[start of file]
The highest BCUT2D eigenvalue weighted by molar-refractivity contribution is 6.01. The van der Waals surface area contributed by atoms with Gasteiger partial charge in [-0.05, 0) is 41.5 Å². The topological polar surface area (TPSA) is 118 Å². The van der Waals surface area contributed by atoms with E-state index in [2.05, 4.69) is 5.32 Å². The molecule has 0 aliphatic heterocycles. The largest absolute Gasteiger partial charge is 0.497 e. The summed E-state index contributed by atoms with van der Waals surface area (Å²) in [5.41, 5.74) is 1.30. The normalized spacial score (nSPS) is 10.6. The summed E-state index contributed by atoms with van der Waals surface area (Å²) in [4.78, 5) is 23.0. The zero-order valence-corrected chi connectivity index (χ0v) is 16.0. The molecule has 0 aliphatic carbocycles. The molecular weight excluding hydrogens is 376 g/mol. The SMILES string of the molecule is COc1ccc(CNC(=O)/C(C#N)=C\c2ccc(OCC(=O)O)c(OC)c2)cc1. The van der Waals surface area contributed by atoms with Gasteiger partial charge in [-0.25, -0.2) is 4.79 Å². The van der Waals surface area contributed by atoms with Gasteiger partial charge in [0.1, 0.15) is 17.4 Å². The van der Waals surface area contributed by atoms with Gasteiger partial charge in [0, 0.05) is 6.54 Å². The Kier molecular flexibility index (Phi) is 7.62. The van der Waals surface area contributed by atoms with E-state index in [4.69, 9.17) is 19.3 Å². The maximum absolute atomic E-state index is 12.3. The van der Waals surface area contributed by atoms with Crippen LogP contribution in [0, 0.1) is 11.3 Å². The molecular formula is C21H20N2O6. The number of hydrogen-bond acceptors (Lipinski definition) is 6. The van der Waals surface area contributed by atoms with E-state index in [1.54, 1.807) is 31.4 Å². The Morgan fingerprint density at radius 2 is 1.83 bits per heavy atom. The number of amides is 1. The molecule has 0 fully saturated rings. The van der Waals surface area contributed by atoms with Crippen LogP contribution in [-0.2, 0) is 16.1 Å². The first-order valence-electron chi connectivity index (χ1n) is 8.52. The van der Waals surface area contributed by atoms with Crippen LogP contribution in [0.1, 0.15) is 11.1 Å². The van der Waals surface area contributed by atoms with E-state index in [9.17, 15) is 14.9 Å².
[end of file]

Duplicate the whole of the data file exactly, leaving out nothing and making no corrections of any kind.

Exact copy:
The highest BCUT2D eigenvalue weighted by molar-refractivity contribution is 6.01. The van der Waals surface area contributed by atoms with Gasteiger partial charge in [-0.05, 0) is 41.5 Å². The topological polar surface area (TPSA) is 118 Å². The van der Waals surface area contributed by atoms with E-state index in [2.05, 4.69) is 5.32 Å². The molecule has 0 aliphatic heterocycles. The largest absolute Gasteiger partial charge is 0.497 e. The summed E-state index contributed by atoms with van der Waals surface area (Å²) in [5.41, 5.74) is 1.30. The normalized spacial score (nSPS) is 10.6. The summed E-state index contributed by atoms with van der Waals surface area (Å²) in [4.78, 5) is 23.0. The zero-order valence-corrected chi connectivity index (χ0v) is 16.0. The molecule has 0 aliphatic carbocycles. The molecular weight excluding hydrogens is 376 g/mol. The SMILES string of the molecule is COc1ccc(CNC(=O)/C(C#N)=C\c2ccc(OCC(=O)O)c(OC)c2)cc1. The van der Waals surface area contributed by atoms with Gasteiger partial charge in [-0.25, -0.2) is 4.79 Å². The van der Waals surface area contributed by atoms with Gasteiger partial charge in [0.1, 0.15) is 17.4 Å². The van der Waals surface area contributed by atoms with Gasteiger partial charge in [0, 0.05) is 6.54 Å². The Kier molecular flexibility index (Phi) is 7.62. The van der Waals surface area contributed by atoms with E-state index in [4.69, 9.17) is 19.3 Å². The maximum absolute atomic E-state index is 12.3. The van der Waals surface area contributed by atoms with Crippen LogP contribution in [0, 0.1) is 11.3 Å². The molecular formula is C21H20N2O6. The number of hydrogen-bond acceptors (Lipinski definition) is 6. The van der Waals surface area contributed by atoms with E-state index in [1.54, 1.807) is 31.4 Å². The Morgan fingerprint density at radius 2 is 1.83 bits per heavy atom. The number of amides is 1. The molecule has 0 fully saturated rings. The van der Waals surface area contributed by atoms with Crippen LogP contribution in [-0.2, 0) is 16.1 Å². The first-order valence-electron chi connectivity index (χ1n) is 8.52. The van der Waals surface area contributed by atoms with Crippen LogP contribution in [0.1, 0.15) is 11.1 Å². The van der Waals surface area contributed by atoms with E-state index in [9.17, 15) is 14.9 Å².